I have recently found myself pondering a good bit the psalmist words, “The Lord…my shepherd…makes me lie down in green pastures” (Psalm 23:1-2).

IMG_1539My son Elliott is 7 ½ months old. Sarah and I have become well acquainted with the daily mystery of putting Elliott down for the night or for a nap. Over the past several months we have spent hours bouncing him on an exercise ball or rocking him in a chair or singing him to sleep as we take laps around the house. Most nights he gently relaxes in our arms, surrendering himself to sleep and rest and his crib. Other nights he tenses and seemingly fights every inch along the way to that crib. We encourage, we plead, we endure, we outlast him; in short, we make him lie down to sleep.

Philip Keller points out in his wonderful book A Shepherd Looks at Psalm 23 that unless sheep are free of fear, of tension with other sheep, of aggravation from insects and parasites, and of hunger, they will not lie down and rest. Sheep can be such anxious creatures. Keller writes, “The unique aspect of the picture is that it is only the shepherd himself who can provide release from these anxieties. It all depends on the diligence of the owner whether or not his flock is free of disturbing influences” (35-36).

He makes me lie down…

Because of my recent immersion in this world of putting an infant to sleep,

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Walking Well with Others: 4 Questions

images-1Thomas Hart’s The Art of Christian Listening (Paulist Press, 1980) has consistently provided me fruitful perspectives for the work of walking alongside others on their spiritual journey. Hart’s thoughts point to fundamental realities of helping another person. As I reread the book I found myself translating some of his thoughts into self-examining questions. As you think and pray about your desire to walk well with others as a mentor or friend or facilitator this year, allow these questions to orient and ready your heart:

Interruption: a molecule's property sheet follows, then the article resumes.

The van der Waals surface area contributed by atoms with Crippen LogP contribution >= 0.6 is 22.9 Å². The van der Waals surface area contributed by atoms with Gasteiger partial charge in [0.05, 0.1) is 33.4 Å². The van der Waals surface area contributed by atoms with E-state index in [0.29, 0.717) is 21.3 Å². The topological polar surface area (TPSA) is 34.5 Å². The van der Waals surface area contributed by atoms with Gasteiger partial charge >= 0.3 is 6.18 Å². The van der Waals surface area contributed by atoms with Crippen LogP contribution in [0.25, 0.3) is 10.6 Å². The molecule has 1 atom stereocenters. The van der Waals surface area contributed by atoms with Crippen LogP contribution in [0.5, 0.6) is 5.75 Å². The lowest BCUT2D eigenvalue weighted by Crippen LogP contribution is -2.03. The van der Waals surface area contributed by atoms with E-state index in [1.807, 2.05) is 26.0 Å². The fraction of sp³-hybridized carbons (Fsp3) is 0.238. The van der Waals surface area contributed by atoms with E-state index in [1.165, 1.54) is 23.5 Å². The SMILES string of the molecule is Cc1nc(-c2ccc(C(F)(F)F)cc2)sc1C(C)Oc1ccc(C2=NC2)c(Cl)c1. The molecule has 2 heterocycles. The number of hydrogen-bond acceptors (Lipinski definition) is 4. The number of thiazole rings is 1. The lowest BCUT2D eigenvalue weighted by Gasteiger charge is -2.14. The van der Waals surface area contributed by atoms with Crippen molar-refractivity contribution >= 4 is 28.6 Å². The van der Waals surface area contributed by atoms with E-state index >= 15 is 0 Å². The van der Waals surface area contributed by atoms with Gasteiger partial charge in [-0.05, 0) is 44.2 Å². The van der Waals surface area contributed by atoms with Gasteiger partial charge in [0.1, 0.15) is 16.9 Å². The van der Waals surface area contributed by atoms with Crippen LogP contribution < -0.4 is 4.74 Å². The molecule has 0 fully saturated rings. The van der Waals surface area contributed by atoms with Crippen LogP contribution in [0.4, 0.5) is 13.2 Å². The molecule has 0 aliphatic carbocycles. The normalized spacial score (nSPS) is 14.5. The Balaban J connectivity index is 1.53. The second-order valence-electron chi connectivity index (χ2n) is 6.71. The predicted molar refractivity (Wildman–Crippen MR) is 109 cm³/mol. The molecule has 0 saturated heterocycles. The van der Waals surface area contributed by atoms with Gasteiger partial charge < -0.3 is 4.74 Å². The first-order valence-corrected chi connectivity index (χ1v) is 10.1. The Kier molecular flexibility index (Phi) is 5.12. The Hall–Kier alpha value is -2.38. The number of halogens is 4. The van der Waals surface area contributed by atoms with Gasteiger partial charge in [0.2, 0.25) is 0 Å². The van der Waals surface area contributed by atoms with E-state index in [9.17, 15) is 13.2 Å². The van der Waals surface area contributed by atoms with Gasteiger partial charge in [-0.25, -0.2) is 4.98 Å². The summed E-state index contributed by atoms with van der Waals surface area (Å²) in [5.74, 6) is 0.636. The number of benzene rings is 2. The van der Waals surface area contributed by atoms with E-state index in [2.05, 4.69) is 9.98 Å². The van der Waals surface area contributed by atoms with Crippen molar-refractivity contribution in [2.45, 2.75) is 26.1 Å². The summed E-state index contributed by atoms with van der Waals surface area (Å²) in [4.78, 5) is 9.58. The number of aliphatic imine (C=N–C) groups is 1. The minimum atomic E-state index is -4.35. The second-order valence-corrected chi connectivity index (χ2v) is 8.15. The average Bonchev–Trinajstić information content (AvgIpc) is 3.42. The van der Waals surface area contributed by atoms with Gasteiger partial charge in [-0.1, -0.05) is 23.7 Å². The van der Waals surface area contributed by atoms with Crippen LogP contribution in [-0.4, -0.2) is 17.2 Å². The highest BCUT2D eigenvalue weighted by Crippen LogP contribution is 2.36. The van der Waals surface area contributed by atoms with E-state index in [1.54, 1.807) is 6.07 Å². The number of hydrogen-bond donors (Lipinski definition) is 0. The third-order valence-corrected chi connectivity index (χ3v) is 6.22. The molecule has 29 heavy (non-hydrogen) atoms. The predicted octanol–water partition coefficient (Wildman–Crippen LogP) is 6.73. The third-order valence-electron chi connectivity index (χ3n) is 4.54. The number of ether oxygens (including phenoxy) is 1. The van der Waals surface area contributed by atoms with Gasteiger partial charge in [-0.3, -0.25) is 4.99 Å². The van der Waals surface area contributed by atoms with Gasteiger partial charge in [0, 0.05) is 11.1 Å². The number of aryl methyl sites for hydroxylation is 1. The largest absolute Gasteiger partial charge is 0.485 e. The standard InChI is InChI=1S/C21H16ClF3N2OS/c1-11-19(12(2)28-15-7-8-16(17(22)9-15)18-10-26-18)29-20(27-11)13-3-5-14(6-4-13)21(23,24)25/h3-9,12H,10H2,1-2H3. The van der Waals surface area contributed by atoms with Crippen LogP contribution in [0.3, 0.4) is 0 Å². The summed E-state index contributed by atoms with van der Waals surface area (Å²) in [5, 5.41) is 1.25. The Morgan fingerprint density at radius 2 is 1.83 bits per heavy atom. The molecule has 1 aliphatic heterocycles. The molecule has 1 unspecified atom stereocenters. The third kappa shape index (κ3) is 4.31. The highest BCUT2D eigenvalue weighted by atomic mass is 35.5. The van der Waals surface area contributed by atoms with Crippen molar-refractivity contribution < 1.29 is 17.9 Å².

1. Am I willing to listen? Listening is fundamental to building trust in the relationship. By listening attentively to one another we remind each other that our lives profoundly matter.

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Life as gift

I am reminded again this December through the person of Jesus Christ that life is fundamentally gift. The incarnation as theologians put it; or more simply said, “When God gives a gift, he wraps it in the form of a person” (William Lane). God’s grace comes to us freely and abundantly in a person, a person who was born and grew and lived, a person with a face that we could have stared at and look into if we lived in first century Galilee; we could have bumped into Jesus and conversed and eaten with him. I pray that amidst the hurry and flurry of your December activities that you may take time for remembering, reflecting, and celebrating God’s grace wonderfully expressed in the person of Jesus.

Earlier this morning I re-read a portion of a book by Frederick Buechner